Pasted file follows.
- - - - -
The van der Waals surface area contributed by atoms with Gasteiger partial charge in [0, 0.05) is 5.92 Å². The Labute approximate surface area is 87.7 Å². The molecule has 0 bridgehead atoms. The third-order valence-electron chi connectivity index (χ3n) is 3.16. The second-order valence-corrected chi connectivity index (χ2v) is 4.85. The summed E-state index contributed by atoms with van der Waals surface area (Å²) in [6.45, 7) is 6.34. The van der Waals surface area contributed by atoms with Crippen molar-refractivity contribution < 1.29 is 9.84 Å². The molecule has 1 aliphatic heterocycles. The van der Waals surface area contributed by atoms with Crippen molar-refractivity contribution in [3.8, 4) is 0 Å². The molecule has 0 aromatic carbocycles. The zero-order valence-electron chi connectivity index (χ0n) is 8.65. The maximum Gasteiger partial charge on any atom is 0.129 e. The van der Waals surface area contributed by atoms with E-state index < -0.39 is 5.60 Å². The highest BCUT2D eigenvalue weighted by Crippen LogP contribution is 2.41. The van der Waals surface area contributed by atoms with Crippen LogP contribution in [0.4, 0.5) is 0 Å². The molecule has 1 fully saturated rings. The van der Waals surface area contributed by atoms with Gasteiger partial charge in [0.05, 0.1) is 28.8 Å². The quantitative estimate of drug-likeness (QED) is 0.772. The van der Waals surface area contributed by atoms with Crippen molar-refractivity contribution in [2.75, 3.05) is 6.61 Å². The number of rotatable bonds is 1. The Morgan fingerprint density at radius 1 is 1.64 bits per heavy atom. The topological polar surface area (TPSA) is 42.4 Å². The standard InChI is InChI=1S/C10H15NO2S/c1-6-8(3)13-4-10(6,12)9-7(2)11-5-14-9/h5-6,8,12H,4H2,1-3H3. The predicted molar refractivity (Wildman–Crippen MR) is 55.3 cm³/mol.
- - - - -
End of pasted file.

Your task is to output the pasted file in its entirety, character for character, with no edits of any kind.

The van der Waals surface area contributed by atoms with Gasteiger partial charge in [0, 0.05) is 5.92 Å². The Labute approximate surface area is 87.7 Å². The molecule has 0 bridgehead atoms. The third-order valence-electron chi connectivity index (χ3n) is 3.16. The second-order valence-corrected chi connectivity index (χ2v) is 4.85. The summed E-state index contributed by atoms with van der Waals surface area (Å²) in [6.45, 7) is 6.34. The van der Waals surface area contributed by atoms with Crippen molar-refractivity contribution < 1.29 is 9.84 Å². The molecule has 1 aliphatic heterocycles. The van der Waals surface area contributed by atoms with Crippen molar-refractivity contribution in [3.8, 4) is 0 Å². The molecule has 0 aromatic carbocycles. The zero-order valence-electron chi connectivity index (χ0n) is 8.65. The maximum Gasteiger partial charge on any atom is 0.129 e. The van der Waals surface area contributed by atoms with E-state index < -0.39 is 5.60 Å². The highest BCUT2D eigenvalue weighted by Crippen LogP contribution is 2.41. The van der Waals surface area contributed by atoms with Crippen LogP contribution in [0.4, 0.5) is 0 Å². The molecule has 1 fully saturated rings. The van der Waals surface area contributed by atoms with Gasteiger partial charge in [0.05, 0.1) is 28.8 Å². The quantitative estimate of drug-likeness (QED) is 0.772. The van der Waals surface area contributed by atoms with Crippen molar-refractivity contribution in [2.75, 3.05) is 6.61 Å². The number of rotatable bonds is 1. The Morgan fingerprint density at radius 1 is 1.64 bits per heavy atom. The topological polar surface area (TPSA) is 42.4 Å². The standard InChI is InChI=1S/C10H15NO2S/c1-6-8(3)13-4-10(6,12)9-7(2)11-5-14-9/h5-6,8,12H,4H2,1-3H3. The predicted molar refractivity (Wildman–Crippen MR) is 55.3 cm³/mol.